RUSKIN — Michelle Kerr sat in the shade of her front porch Thursday afternoon, trembling, with tears streaking her cheeks. On a table beside her, two frames held a collage of pictures of her daughter Phoebe, a rosy-cheeked girl with long dirty-blonde locks, who shared her mother's broad smile.
Kerr spoke of the girl and her own tumultuous relationship with Phoebe's father, John Jonchuck Jr. For Phoebe, she used words like bright, artistic, angel. For him, she used words like liar, manipulative, hurtful.
Kerr spoke of the times he hit her, the times the cops came, and how he stopped her from seeing their daughter. She talked about how he sometimes seemed unstable, but never unstable enough to stop caring for a child. Such was the portrait that emerged of the man authorities say threw 5-year-old Phoebe off a bridge on Interstate 275 in St. Petersburg early Thursday morning.
Speaking through sobs, and puffing on a cigarette, Kerr wished aloud that she could take her daughter's place.
"Why couldn't he have done it to me?" Kerr said. "All I could think of was he loved her so much. Why? Why?"
Kerr's account echoes through court and police records, which document the couple's rocky six-year relationship. In the time they were together, authorities dealt with both Jonchuck and Kerr multiple times. In several cases, he was accused of being the aggressor. But court records also show that authorities questioned her fitness as a parent. Through it all, Phoebe was caught in the middle.
The couple met in 2008. Kerr was friends with a woman who worked at a call center with Jonchuck. She knew him as a gay man, who soon became her "gay friend," she said. But not long after they met, he told her he liked women, too. Soon, they were a couple. A year later, Phoebe was born.
They raised her together for the first years of her life. They never married. As time passed, troubles emerged.
In May 2010, he was accused of grabbing her and throwing her to the ground during an argument. The charges were dropped after Jonchuck went through a domestic violence diversion program, records show.
Two years ago, Tampa police went to the couple's Waters Avenue apartment for a domestic battery call. They found Kerr with a cut on her nose and a bruised cheek. She told officers that during an argument about ending their relationship, Jonchuck hit her, pushed her to the ground, and dragged her around the apartment by her hair.
Jonchuck was again arrested on a battery charge. The next day, Kerr sought an injunction for protection against him. It was granted, but later dismissed at her request. That was Jonchuck's doing, Kerr said Thursday. He persuaded her not to pursue it, she said. Prosecutors later dropped the battery charge.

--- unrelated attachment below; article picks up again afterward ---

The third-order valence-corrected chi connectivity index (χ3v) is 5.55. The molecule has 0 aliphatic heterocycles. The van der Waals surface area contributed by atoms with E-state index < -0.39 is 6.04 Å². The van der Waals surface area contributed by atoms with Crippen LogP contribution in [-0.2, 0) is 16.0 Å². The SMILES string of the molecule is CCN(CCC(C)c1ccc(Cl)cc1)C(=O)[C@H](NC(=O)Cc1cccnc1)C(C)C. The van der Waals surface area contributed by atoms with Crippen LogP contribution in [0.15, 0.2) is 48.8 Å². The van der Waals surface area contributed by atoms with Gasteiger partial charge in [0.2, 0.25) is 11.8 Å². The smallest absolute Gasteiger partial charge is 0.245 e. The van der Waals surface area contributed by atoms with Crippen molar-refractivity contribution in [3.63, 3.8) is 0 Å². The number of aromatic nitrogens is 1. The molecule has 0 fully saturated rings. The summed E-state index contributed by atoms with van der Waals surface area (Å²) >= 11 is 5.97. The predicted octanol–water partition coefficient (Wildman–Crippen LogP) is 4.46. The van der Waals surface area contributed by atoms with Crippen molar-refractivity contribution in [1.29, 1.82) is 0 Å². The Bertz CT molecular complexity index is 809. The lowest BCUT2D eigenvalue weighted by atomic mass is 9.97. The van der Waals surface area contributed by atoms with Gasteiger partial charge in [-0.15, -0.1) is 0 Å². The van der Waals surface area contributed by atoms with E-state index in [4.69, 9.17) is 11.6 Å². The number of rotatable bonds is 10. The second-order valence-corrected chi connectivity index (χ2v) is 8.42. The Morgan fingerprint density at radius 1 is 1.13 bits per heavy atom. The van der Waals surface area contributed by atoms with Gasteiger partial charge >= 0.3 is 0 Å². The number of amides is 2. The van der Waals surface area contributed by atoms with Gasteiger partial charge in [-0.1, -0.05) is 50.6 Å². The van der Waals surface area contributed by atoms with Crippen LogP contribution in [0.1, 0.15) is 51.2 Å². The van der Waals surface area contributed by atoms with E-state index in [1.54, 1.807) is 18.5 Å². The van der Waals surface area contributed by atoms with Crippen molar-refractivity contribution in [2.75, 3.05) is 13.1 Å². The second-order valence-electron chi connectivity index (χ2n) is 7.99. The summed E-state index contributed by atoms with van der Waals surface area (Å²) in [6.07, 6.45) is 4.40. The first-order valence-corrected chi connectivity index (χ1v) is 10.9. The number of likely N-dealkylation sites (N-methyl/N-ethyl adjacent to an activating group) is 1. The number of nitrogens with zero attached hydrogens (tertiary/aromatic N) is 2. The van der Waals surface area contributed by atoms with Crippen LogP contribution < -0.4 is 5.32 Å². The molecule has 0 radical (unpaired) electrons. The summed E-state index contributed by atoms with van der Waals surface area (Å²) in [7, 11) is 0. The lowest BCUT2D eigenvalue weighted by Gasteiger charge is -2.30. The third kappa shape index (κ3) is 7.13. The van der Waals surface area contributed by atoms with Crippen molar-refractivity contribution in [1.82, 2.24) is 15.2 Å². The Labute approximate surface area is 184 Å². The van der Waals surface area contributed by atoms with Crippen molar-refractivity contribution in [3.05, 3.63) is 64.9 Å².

In the time that she spent with him, Kerr knew Jonchuck to be unpredictable. Sometimes he would say things that didn't make sense, she said. She said he took psychiatric medications, Seroquel and Zoloft, among others.
"He was very, very bipolar," she said. "He was Jekyll and Hyde all the way."
In May 2013, Jonchuck was arrested again, accused of grabbing Kerr and throwing her to the ground after he found her exchanging text messages with another man. Days after he was released from jail, he was granted an injunction of his own. That charge, too, was later dropped.
"Michelle Kerr violently attacked me with a box cutter after being confronted about a secret Facebook in which she had (been) having an affair," he wrote in court papers. "(That) evening she brutally kept striking me in the face."
In court papers, Jonchuck accused Kerr of failing to adequately care for Phoebe. He wrote that she had mental health problems and abused drugs and alcohol. Florida Department of Children and Families investigators found similar problems. Records also show several of her own run-ins with the law, including theft and child neglect charges.
A judge granted Jonchuck's request that barred Kerr from direct contact with their daughter.
The move crushed Kerr. Weeks after the injunction, she emailed Jonchuck, asking to see the girl. Later, she showed up at a Tampa day care center and asked the staff to see her daughter. After both incidents, Jonchuck accused Kerr of violating the injunction. Amended injunctions followed, prolonging the time in which Kerr was barred from seeing Phoebe.
In that time, Kerr never knew where her daughter was. But she knew Jonchuck was taking care of her. She knew he was taking her to school and doctors appointments. Despite the couple's fights, he seemed capable as a father, she said.
"I never feared for her safety," Kerr said. "I knew from the times that I wasn't allowed to see her that she was in the arms of somebody safe. … He's not mentally stable, but he was stable enough to take care of a child for five years."
A few times, Jonchuck let her speak with the girl on the phone.
"Mom," Phoebe asked after one long period of separation, "do you still love me?"
"I love you more than anything," Kerr said.
Jonchuck let Kerr see Phoebe for the holidays. Kerr, who now lives in Ruskin, last saw her daughter at a Denny's restaurant on Christmas Day.
Nothing seemed amiss, Kerr said. But days later, Jonchuck sent her a series of text messages. He wanted to let her know he was seeking legal help in obtaining permanent custody of their daughter. Exactly what happened in the days that followed is uncertain. But what's not in question is the immense hurt left in the wake of Phoebe's death.
Early Thursday morning, Kerr awoke to a knock at her door. Three law enforcement officers stood waiting. They told her what had happened. She collapsed in their arms, wailing.
Times staff writer Philip Morgan contributed to this report. Contact Dan Sullivan at firstname.lastname@example.org or (813) 226-3386. Follow @TimesDan.